I just released mgree/trampoline 1.0.0 (github), a library for supporting long-running computations in Elm. Intensive, long-running computation can block the sending of messages, which makes the page unresponsive. My library offers support for writing such long-running computations and running them without blocking the UI or other parts of your program.
The key idea is cooperative multitasking: suspendable computations only work a few steps at a time and then “bounce off the trampoline” to restart by sending themselves a message. Other messages will then have a chance to be delivered and processed before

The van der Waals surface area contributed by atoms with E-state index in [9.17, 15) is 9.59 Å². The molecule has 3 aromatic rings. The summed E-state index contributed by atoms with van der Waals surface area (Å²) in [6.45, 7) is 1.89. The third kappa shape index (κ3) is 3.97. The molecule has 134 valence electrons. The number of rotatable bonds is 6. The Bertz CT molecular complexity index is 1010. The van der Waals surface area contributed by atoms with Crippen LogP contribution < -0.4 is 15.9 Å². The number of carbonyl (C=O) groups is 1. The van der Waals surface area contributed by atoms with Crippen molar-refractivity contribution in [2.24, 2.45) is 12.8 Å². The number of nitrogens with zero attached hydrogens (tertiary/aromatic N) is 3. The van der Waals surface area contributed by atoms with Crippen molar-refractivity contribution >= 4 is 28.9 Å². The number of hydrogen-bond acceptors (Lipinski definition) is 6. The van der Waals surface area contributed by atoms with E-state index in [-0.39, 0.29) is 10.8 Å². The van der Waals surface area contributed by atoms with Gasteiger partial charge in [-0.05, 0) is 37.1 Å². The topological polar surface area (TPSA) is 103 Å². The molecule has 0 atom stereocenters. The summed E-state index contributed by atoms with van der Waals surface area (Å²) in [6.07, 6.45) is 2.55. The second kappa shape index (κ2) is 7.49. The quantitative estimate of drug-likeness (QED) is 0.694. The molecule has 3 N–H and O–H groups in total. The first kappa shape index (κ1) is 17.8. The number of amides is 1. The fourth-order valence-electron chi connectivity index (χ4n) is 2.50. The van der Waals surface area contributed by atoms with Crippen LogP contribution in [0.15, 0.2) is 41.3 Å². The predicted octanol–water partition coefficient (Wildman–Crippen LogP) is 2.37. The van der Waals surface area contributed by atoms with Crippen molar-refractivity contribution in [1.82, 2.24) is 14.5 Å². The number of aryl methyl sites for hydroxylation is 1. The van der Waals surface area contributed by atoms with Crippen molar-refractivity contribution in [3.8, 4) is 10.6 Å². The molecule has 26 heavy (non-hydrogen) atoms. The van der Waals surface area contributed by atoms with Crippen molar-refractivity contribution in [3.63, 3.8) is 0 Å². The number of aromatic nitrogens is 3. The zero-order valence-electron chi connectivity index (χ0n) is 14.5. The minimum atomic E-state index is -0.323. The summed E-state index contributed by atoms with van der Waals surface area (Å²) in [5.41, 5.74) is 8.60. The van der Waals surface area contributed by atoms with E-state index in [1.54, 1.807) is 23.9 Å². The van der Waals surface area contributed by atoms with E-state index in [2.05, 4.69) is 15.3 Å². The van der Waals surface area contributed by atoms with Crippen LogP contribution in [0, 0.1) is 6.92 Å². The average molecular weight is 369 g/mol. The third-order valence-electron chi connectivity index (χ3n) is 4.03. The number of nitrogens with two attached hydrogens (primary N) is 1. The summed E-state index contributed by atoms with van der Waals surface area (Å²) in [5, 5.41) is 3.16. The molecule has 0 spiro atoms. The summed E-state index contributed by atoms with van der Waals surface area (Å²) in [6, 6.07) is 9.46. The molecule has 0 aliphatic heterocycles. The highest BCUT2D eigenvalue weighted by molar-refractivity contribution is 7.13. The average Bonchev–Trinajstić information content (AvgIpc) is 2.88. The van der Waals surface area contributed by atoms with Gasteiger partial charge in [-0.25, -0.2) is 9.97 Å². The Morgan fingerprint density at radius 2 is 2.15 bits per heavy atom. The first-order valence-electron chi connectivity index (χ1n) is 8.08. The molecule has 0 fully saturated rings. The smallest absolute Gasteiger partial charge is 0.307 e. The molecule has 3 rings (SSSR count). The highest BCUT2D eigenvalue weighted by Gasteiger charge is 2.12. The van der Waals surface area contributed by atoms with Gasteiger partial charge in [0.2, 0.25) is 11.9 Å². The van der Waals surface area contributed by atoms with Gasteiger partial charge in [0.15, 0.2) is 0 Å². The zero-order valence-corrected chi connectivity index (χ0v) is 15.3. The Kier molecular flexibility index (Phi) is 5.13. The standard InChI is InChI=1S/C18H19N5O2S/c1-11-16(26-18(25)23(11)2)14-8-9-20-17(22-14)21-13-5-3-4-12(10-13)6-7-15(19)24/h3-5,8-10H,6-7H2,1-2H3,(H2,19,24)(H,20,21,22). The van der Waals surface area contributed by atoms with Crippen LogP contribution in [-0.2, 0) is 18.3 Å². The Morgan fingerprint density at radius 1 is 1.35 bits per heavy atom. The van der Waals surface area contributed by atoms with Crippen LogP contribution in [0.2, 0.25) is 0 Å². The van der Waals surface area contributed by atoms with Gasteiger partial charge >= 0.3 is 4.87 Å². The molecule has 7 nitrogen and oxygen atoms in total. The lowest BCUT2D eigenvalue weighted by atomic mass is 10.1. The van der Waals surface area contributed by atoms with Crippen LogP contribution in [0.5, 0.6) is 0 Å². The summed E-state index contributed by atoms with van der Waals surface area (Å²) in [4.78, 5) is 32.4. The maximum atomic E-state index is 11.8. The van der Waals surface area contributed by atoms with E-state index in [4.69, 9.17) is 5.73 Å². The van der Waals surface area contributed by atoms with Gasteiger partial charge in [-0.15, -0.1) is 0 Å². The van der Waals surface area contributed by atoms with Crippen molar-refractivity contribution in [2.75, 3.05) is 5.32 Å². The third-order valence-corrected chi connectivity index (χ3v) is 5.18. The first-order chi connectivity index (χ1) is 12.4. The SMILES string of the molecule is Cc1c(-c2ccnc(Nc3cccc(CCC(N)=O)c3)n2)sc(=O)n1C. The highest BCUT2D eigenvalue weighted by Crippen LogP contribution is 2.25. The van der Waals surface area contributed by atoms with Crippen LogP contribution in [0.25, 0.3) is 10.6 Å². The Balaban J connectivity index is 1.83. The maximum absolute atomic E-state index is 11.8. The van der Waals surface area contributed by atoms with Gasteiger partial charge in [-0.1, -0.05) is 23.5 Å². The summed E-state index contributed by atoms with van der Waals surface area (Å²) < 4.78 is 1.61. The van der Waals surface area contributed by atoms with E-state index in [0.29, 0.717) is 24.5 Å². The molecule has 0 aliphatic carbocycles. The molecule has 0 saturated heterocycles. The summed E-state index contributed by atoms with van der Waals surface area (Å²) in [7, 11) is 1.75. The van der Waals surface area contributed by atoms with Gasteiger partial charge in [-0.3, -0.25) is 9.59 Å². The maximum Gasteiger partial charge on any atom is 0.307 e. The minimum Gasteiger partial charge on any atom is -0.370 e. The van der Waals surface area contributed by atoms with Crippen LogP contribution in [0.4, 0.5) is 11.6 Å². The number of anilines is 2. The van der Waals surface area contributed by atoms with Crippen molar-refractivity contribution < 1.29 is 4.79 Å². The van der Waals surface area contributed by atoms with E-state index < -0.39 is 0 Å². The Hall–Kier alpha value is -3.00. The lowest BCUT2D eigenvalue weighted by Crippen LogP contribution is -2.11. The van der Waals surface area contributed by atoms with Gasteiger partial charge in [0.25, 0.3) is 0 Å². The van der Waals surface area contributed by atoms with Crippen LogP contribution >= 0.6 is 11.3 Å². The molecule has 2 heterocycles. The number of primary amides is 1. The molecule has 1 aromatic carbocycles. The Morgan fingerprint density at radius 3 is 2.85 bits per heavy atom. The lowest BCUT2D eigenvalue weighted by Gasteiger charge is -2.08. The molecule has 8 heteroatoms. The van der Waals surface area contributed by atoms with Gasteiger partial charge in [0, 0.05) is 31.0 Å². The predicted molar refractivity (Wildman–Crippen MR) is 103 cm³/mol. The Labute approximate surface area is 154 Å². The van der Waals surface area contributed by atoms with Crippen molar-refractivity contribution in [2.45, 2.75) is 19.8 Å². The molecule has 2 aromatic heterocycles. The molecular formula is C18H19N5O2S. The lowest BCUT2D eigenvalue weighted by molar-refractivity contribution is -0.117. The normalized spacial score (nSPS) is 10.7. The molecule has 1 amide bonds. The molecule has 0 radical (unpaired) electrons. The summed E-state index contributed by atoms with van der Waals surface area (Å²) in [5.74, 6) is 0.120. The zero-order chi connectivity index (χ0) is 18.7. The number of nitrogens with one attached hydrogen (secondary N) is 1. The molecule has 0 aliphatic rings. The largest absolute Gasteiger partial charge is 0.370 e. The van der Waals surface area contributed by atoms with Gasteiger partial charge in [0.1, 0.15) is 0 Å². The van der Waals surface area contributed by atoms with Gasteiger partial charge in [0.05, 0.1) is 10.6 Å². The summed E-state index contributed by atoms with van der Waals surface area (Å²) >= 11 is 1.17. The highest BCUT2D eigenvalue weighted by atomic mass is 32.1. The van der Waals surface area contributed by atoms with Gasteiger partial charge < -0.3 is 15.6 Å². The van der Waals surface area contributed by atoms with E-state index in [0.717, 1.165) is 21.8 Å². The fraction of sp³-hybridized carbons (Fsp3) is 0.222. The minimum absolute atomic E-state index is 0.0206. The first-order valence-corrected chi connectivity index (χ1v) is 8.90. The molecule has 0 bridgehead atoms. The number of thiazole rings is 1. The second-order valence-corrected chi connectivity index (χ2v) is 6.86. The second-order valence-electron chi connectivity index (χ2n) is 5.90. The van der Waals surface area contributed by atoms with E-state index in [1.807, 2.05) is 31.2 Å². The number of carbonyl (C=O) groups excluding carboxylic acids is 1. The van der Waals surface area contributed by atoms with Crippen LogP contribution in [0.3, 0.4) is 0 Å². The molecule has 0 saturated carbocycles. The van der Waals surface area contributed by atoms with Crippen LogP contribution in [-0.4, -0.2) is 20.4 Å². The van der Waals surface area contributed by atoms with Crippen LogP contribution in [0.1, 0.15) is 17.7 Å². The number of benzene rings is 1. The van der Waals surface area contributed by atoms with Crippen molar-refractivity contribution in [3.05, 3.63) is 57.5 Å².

update function sees that it should continue running the computation.
There are two ways to write suspendable computations. One is to simply define your computation as a stepper, which takes an input of type
a and either yields another
a (for more stepping) or a result of some (possibly different) type
o. The other is to write your program in a monadic style, in what I’ve been calling the
I’ve hacked up several examples, with two examples deployed on mgree.github.io/trampoline (github): one of a diverging, upwards-counting computation, and one of an STLC interpreter. They are, of course, hideously ugly. But in both examples, the UI remains responsive even when running long computations.
This is my first Elm library, so feedback would be appreciated. I’m hopeful that this technology could, e.g., make the lambda calculus REPL posted recently able to handle long-running and diverging programs gracefully.